For the first several years I had arthritis, I asked friends to drive me where I needed to go (always contributing gas money) or took public transportation. That solved the problem -- I didn't drive! Eventually, my doctors found a combination of medicines that worked on my arthritis without producing debilitating side effects. Hurrah! I went back to work! The only job I could find was in a town over an hour away, where they didn't allow public transportation. I had to buy a car and drive to work - usually 1.5 to 2 hours at rush hour, 2 to 3 hours if it was raining.
Driving was especially challenging for me. Arthritis caused problems with starting the car engine, gripping the steering wheel securely over a period of time, getting in and out of the garage, getting in and out of the car, and opening and closing the car doors. I could only think of one solution that would take care of all of these problems, working from home. Getting that accomodation was a long-term struggle. In the meantime, I divided the driving experience into its troublesome components and tackled each one.
Let Someone Else Drive
I tried to get a ride with one of several other people who lived near me and worked in the same location. None of them wanted to carpool, so that idea didn't work out. However, when I am going places other than work, public transportation or riding with a friend is still a good option. I always offer gas money because that can add up quickly. But I still had to get to work . . .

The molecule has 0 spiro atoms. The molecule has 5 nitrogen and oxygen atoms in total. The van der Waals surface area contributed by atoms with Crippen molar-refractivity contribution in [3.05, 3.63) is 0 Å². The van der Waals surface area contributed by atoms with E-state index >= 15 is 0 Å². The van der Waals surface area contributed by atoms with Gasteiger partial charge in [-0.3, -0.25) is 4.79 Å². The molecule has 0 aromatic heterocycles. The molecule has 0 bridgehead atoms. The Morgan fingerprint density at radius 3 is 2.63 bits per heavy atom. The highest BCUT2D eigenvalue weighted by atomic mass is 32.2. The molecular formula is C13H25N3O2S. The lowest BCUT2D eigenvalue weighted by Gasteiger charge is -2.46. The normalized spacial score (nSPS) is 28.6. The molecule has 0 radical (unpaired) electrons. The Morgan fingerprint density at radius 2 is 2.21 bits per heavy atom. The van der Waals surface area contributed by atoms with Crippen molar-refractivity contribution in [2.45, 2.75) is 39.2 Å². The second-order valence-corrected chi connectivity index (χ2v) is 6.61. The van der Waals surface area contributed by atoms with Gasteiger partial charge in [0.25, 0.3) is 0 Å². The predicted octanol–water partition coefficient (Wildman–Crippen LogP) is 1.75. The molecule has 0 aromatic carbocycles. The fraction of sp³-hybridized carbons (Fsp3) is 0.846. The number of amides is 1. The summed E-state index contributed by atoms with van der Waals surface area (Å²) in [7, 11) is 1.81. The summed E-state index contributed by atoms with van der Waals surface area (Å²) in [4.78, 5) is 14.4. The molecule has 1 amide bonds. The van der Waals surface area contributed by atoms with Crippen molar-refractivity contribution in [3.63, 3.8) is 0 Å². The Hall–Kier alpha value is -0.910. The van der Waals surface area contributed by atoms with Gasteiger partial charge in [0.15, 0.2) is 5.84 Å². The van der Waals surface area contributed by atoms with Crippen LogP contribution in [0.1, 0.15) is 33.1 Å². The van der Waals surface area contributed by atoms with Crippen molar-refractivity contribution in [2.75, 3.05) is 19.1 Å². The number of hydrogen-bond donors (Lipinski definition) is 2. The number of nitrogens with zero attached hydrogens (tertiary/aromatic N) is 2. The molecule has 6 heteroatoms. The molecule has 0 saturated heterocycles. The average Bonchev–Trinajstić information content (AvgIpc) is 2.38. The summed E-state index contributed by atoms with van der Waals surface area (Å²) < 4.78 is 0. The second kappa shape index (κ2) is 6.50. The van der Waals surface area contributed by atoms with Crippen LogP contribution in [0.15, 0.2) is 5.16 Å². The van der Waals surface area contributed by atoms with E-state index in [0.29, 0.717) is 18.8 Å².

To start the ignition, my hand had to be twisted at a painful angle and I had to use my fingers to turn the key. There were many days when I couldn't do it and I had to find someone to start the car for me and/or turn it off when I arrived at my destination. Then I remembered a key fob that my occupational therapist had given me. That key fob allowed me to turn the ignition on and off without pain. The key fob I have looks a bit like a switchblade, as you can see in the video. There are a variety of key fobs available for people who have arthritis and not all of them look exactly like this. Utilizing that key fob reduced the extreme pain caused by starting the car and turning it off.
Work Hour Adjustment
The second most painful thing about the drive to work was that my hands gripped the steering wheel for such a long time. Obviously, I couldn't let go! Rush hour traffic was "stop and go" and I was gripping the steering wheel out of stress in addition to trying to control the car. To relieve the stress, I asked if I could move my work hours up by 30 minutes. Just 30 minutes difference got me out of rush hour traffic. Then I started wearing an old pair of fingerless weight-lifting gloves to help me grip the steering wheel with less pressure on my hands. They worked much better.
One day I was thinking how much better my hands felt since I started wearing the leather gloves, but I wished I could wear my arthritic gloves all day. I remembered my doctor telling me that if I couldn't find lycra arthritic gloves, I could get Isotoner lycra gloves instead. Suddenly it occurred to me that I might be able to have the benefits of both the arthritis gloves and the leather gloves. I knew my arthritic gloves really helped relieve the morning pain and stiffness in my hands, but they should never be worn when driving because the fabric is really slick. Unlike the arthritic gloves, Isotoner driving gloves have leather strips which would help my grip and allow me to drive. So I bought a pair of Isotoner ISO driving gloves. They are great! The stretchy, clingy fabric provides support and warmth for my hands, and the leather strips help control the steering wheel without requiring a death grip. I was finally able to arrive at work ready to work instead of ready to cry.